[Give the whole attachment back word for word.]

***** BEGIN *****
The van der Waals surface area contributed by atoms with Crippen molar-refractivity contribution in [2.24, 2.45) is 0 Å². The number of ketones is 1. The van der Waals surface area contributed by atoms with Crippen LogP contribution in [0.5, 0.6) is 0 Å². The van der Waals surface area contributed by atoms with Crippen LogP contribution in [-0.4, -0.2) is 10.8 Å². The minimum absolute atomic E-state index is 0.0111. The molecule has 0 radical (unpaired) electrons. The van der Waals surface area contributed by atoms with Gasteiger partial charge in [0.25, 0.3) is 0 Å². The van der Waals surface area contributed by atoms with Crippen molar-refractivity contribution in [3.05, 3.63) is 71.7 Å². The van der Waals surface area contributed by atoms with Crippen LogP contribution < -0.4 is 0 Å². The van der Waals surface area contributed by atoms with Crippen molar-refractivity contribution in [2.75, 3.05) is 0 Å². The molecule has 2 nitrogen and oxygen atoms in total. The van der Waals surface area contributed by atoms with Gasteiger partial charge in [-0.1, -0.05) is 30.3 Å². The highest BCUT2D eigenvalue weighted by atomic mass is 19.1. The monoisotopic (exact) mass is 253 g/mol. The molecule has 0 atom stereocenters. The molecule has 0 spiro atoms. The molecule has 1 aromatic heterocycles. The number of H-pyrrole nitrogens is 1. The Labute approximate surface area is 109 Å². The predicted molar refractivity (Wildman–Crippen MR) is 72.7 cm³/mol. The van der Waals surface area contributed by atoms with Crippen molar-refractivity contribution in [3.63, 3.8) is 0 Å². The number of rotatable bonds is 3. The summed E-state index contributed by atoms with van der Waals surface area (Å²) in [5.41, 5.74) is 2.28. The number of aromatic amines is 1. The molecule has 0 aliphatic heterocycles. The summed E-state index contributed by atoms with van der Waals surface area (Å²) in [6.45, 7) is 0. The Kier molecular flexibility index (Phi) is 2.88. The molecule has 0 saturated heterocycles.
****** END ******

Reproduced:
The van der Waals surface area contributed by atoms with Crippen molar-refractivity contribution in [2.24, 2.45) is 0 Å². The number of ketones is 1. The van der Waals surface area contributed by atoms with Crippen LogP contribution in [0.5, 0.6) is 0 Å². The van der Waals surface area contributed by atoms with Crippen LogP contribution in [-0.4, -0.2) is 10.8 Å². The minimum absolute atomic E-state index is 0.0111. The molecule has 0 radical (unpaired) electrons. The van der Waals surface area contributed by atoms with Gasteiger partial charge in [0.25, 0.3) is 0 Å². The van der Waals surface area contributed by atoms with Crippen molar-refractivity contribution in [3.05, 3.63) is 71.7 Å². The van der Waals surface area contributed by atoms with Crippen LogP contribution < -0.4 is 0 Å². The van der Waals surface area contributed by atoms with Crippen molar-refractivity contribution in [2.75, 3.05) is 0 Å². The molecule has 2 nitrogen and oxygen atoms in total. The van der Waals surface area contributed by atoms with Gasteiger partial charge in [-0.1, -0.05) is 30.3 Å². The highest BCUT2D eigenvalue weighted by atomic mass is 19.1. The monoisotopic (exact) mass is 253 g/mol. The molecule has 0 atom stereocenters. The molecule has 0 spiro atoms. The molecule has 1 aromatic heterocycles. The number of H-pyrrole nitrogens is 1. The Labute approximate surface area is 109 Å². The predicted molar refractivity (Wildman–Crippen MR) is 72.7 cm³/mol. The van der Waals surface area contributed by atoms with Crippen molar-refractivity contribution in [3.63, 3.8) is 0 Å². The number of rotatable bonds is 3. The summed E-state index contributed by atoms with van der Waals surface area (Å²) in [5.41, 5.74) is 2.28. The number of aromatic amines is 1. The molecule has 0 aliphatic heterocycles. The summed E-state index contributed by atoms with van der Waals surface area (Å²) in [6.45, 7) is 0. The Kier molecular flexibility index (Phi) is 2.88. The molecule has 0 saturated heterocycles.